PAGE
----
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FIGHTING Against Duchenne Muscular Dystrophy


A study on Duchenne Muscular Dystrophy, coordinated by Prof. Marina Bouché of the Sapienza Department of Anatomy, Histology, Forensics Medicine and Orthopedics, has highlighted the potential of a new drug treatment that, by inhibiting the PKCθ enzyme, reduces damage to muscular tissue and inflammatory response, promoting the regeneration and function of the tissue in an animal model of the disease.

Duchenne muscular dystrophy is a genetic disease that affects, on average, one out of every 3500 boys and causes the weakening of muscles tissue. This is caused by the absence of dystrophin, a protein that ensures the proper maintenance, operation and structural integrity of the heart and skeletal muscles.

There currently is no cure for this genetic disease and management strategies focus on anti-inflammatory therapies. "The use of glucocorticoid drugs with anti-inflammatory activity,” explains Professor Bouché “has a certain success; however, long-term treatment with these compounds induces atrophy and muscle loss, hindering any real benefits."

In a previous study, Professor Bouché demonstrated how genetically inhibiting the PKCθ enzyme, improves the repair and regeneration of skeletal muscle and reduces inflammation. This new study has investigated whether pharmacological inhibition of PKCθ may represent an alternative therapeutic strategy.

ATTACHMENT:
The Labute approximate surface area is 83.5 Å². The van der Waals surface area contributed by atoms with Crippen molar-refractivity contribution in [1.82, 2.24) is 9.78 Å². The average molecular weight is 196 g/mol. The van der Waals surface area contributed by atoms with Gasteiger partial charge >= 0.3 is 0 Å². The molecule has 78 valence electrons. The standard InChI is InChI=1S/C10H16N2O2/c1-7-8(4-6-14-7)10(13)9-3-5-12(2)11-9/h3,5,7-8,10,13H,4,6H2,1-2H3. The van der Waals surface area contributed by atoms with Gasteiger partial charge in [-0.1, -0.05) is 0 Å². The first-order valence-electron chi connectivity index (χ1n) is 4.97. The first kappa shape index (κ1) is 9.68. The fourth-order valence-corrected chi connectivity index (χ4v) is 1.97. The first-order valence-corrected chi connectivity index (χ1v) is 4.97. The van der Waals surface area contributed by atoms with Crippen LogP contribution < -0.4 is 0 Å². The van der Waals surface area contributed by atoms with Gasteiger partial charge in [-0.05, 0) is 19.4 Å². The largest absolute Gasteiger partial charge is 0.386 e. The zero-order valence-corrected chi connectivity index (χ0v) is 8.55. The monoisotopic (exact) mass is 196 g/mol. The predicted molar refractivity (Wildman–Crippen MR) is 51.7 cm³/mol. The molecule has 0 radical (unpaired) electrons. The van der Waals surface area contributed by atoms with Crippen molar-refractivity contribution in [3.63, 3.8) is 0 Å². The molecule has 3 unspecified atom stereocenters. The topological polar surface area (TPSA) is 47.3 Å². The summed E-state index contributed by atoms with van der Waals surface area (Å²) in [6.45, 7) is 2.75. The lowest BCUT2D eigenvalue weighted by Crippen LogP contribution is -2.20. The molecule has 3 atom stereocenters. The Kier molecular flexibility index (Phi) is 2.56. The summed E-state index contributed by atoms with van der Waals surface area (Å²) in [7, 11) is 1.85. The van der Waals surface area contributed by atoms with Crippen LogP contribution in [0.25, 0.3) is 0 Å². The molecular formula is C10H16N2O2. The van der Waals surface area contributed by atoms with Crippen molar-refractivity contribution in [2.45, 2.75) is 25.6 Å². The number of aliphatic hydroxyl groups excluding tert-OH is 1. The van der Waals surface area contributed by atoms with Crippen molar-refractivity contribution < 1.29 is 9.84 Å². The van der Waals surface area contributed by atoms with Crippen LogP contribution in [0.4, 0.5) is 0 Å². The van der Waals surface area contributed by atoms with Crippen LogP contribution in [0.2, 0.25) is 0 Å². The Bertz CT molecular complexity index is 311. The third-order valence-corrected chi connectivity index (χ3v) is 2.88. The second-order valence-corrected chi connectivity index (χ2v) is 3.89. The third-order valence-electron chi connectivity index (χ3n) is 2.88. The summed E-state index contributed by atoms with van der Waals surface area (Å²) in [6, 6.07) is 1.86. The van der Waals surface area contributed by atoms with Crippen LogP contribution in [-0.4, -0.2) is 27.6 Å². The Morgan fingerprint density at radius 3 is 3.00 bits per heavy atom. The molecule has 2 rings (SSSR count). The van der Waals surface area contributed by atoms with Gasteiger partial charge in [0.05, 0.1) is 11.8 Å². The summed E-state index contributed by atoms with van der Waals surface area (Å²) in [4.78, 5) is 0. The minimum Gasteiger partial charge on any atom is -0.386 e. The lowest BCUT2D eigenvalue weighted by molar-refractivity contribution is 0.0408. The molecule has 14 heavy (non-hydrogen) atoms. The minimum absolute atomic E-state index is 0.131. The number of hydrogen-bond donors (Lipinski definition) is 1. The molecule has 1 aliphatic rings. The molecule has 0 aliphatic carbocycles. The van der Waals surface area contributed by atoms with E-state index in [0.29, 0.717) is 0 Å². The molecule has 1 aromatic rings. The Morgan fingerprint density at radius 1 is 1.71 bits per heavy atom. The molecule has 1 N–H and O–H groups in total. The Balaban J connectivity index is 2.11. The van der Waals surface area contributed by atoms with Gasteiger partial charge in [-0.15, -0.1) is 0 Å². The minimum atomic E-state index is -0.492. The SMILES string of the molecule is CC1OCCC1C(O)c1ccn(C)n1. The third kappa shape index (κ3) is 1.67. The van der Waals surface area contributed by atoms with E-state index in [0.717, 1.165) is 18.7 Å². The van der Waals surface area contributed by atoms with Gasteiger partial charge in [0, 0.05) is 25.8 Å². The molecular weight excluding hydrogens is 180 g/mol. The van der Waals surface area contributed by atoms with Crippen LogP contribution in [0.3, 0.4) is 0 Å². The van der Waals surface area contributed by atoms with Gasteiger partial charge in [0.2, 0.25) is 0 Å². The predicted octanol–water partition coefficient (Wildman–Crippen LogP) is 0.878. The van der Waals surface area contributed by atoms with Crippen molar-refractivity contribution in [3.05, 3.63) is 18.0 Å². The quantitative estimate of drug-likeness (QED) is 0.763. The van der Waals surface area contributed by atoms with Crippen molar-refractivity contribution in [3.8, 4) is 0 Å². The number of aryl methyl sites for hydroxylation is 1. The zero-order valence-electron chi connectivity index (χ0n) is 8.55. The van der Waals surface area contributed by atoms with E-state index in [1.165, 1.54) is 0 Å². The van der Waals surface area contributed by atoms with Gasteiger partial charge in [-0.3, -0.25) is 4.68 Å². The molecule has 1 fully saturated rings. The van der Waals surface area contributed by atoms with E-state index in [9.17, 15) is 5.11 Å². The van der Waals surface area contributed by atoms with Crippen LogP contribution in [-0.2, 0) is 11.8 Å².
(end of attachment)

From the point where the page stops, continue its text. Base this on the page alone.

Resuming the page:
The treatment, which was conducted on young male mice suffering from Duchennes, has provided positive results in terms of the significant reduction of damage to muscle tissue and inflammation, as well as maintenance of muscle regeneration and significant functional recovery. Therefore, the new therapy developed by the research team emerges as a potential new strategy to combat the disease, and could soon be tested on human beings.

The research project has been published on EBioMedicine.

Marrocco V, Fiore P, Benedetti A, Pisu S, Rizzuto E, Musarò A, Madaro L, Lozanoska-Ochser B, Bouché M. Pharmacological inhibition of PKCθ counteracts muscle disease in a mouse model of Duchenne Muscular Dystrophy. EBioMedicine, to be printed (published online on January 7, 2017)